East China Braces for Typhoon Wypha

This image provided by NOAA shows Typhoon Wipha taken Tuesday, Sept. 18, 2007 at 3:33 a.m. EDT. Wipha, expected to be the most powerful storm to hit China in a decade, churned toward the densely populated coast on Tuesday with 165 mph wind gusts, and the
This image provided by NOAA shows Typhoon Wipha taken Tuesday, Sept. 18, 2007 at 3:33 a.m. EDT. Wipha, expected to be the most powerful storm to hit China in a decade, churned toward the densely populated coast on Tuesday with 165 mph wind gusts, and the

(AP)

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Shanghai closed schools and 1.8 million people were evacuated from coastal areas Tuesday as Typhoon Wipha, forecast to be the most powerful storm to hit the region in a decade, thrashed toward the Chinese mainland.

One worker was killed and another seriously injured as the fringe of the typhoon lashed Taiwan, knocking down scaffolding at a highway construction site in Taipei, Taiwan's Disaster Relief Center reported.

Schools, offices and the stock market in northern Taiwan were closed and flights from Taiwan to Japan, South Korea and a few other Asian countries were canceled, officials said.

Organizers of the women's World Cup, meanwhile, rescheduled Wednesday's Shanghai match between Norway and Ghana to Thursday and moved it to the neighboring city of Hangzhou.

A Wednesday game in Hangzhou between Brazil and Denmark was moved to Thursday.

By midnight local time the typhoon appeared to be weakening and looked likely to hit land early Wednesday further south of Shanghai than originally forecast, the official Xinhua News Agency reported, citing local meteorologists.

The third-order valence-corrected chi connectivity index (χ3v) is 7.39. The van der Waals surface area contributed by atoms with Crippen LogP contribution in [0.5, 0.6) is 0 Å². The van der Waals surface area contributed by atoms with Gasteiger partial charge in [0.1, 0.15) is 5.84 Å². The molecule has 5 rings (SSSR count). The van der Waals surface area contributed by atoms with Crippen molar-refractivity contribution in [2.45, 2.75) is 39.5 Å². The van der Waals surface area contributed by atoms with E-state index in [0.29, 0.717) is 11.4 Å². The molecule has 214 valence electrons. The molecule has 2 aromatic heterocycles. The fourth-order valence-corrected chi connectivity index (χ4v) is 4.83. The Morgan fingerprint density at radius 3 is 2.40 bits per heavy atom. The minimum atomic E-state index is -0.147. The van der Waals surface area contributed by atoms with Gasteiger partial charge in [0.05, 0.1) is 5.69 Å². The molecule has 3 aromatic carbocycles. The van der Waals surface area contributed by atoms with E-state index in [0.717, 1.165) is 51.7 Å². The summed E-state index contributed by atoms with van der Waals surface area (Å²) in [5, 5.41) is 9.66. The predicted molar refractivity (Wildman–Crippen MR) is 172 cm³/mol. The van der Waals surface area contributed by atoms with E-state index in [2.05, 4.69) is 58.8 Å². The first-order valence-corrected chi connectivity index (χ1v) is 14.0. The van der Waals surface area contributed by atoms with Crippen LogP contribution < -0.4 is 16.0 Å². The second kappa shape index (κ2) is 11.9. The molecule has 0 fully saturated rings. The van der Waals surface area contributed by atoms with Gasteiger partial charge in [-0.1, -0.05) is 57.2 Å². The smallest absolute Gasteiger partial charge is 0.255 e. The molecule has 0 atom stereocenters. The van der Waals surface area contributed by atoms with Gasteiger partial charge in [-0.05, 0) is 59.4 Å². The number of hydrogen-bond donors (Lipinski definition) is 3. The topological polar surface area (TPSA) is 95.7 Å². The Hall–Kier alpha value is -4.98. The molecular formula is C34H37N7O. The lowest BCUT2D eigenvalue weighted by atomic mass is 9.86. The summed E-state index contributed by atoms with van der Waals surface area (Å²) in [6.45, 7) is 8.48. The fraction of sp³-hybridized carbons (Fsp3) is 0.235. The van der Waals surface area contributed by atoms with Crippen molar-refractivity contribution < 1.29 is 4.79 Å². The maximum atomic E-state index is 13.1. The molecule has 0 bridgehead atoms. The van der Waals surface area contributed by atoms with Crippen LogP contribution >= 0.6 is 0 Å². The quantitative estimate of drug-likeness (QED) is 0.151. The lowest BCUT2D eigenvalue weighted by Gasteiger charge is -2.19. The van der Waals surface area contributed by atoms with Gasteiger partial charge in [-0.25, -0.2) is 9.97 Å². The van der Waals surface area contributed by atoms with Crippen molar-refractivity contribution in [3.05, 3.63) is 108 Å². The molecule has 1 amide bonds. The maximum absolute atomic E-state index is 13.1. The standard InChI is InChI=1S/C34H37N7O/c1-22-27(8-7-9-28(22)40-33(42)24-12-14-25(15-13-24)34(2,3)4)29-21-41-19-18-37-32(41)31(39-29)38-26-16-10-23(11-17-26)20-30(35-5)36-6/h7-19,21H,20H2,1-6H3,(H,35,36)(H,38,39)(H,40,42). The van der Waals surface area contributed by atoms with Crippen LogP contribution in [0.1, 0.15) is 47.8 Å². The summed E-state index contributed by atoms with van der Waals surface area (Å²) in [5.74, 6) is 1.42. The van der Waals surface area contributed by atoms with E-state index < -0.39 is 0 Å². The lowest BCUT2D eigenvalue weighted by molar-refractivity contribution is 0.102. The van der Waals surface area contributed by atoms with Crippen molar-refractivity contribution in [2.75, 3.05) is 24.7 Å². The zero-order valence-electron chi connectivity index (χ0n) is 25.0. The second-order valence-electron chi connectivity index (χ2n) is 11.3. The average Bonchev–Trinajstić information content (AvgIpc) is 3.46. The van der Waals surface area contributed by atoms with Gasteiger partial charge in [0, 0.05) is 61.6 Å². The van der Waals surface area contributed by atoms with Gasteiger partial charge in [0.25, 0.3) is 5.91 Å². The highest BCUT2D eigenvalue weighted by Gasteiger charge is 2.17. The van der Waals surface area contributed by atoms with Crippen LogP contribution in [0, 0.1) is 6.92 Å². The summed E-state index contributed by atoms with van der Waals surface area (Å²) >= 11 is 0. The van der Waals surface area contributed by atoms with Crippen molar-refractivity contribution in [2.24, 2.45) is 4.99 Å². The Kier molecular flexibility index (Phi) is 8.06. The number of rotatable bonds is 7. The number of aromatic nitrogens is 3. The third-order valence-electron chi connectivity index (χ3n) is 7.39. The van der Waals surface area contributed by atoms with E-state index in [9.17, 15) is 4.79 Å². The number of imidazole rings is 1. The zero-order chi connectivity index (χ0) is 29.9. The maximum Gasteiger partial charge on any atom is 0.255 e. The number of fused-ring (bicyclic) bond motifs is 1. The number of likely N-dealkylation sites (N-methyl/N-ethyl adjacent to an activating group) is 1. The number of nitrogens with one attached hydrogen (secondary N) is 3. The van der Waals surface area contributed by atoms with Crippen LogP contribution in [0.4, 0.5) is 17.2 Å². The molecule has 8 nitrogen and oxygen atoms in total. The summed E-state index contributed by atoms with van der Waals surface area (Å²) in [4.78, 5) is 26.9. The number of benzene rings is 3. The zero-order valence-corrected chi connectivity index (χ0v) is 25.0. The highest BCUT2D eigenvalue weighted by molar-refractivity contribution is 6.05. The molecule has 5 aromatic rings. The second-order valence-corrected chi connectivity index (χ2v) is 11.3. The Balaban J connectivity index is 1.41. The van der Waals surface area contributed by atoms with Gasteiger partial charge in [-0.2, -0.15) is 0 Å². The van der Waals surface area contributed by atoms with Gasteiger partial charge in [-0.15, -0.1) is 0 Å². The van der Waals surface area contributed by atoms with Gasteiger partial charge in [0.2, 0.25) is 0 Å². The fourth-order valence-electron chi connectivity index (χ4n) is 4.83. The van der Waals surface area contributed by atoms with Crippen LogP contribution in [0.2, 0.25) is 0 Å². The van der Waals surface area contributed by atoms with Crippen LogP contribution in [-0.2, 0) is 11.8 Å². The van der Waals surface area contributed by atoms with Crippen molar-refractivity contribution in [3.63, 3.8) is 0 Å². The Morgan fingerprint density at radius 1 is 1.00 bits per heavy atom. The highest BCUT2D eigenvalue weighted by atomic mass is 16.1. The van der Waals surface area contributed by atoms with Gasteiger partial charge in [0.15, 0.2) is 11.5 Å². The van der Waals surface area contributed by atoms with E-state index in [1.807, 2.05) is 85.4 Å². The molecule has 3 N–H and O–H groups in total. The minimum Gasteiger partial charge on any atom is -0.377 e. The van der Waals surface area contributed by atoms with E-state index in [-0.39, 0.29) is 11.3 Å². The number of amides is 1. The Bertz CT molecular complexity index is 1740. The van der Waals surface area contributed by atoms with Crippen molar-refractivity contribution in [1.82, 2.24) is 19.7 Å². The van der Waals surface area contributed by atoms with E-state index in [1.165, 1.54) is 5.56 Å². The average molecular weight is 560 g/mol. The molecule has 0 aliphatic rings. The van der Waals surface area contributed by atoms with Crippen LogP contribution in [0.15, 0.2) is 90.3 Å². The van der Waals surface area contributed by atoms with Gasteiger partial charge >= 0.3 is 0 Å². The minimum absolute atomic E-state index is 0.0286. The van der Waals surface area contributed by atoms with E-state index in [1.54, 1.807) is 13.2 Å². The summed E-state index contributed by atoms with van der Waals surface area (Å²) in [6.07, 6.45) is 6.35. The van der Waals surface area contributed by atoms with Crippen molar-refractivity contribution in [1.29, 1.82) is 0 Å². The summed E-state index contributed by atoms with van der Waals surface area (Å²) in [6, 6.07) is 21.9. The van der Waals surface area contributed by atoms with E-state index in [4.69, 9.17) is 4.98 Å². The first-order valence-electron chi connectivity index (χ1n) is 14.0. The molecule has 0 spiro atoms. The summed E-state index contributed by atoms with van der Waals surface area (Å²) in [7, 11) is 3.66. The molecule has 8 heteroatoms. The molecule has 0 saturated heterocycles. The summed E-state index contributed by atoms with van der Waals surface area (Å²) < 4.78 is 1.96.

As a precaution, however, authorities ordered most schools closed Wednesday in Shanghai, a city of more than 20 million and China's financial hub. The Shanghai Stock Exchange might close if "emergency measures" were necessary, Xinhua reported.

Chinese state-run television showed families being evacuated from their fishing boats and other vessels. Shopkeepers stacked sand bags to prevent flooding as drains clogged amid torrential rains.

The storm forced the cancellation of many flights out of Shanghai and other regional airports, state media reports said.

Wipha, a woman's name in Thai, was upgraded from a tropical storm Monday. With wind gusts of up to 165 miles per hour, local meteorological officials said it would be the most destructive storm to hit the Shanghai area in years if it followed a course northward that would take it just west of the city.

"The typhoon is very likely to develop into the worst one in recent years. We are still observing it. It's hard to say at this moment," said a man who answered the phone at the city's meteorological bureau. As is common with Chinese officials, the man identified himself only by his surname, Fu.

Shanghai and the coastal provinces of Zhejiang and Fujian to the south issued typhoon warnings requiring all vessels to return to shore or change course to avoid the storm, the official Xinhua News Agency said.

The government said 1.8 million people living in coastal or low-lying areas of Shanghai, Zhejiang and Fujian had been evacuated.

The deadliest storm to hit the China coast in recent years was Typhoon Winnie in 1997, which killed 236 people. Typhoon Rananim, with winds of more than 100 mph, was the strongest typhoon to hit the Chinese mainland since 1956, killing nearly 200 people.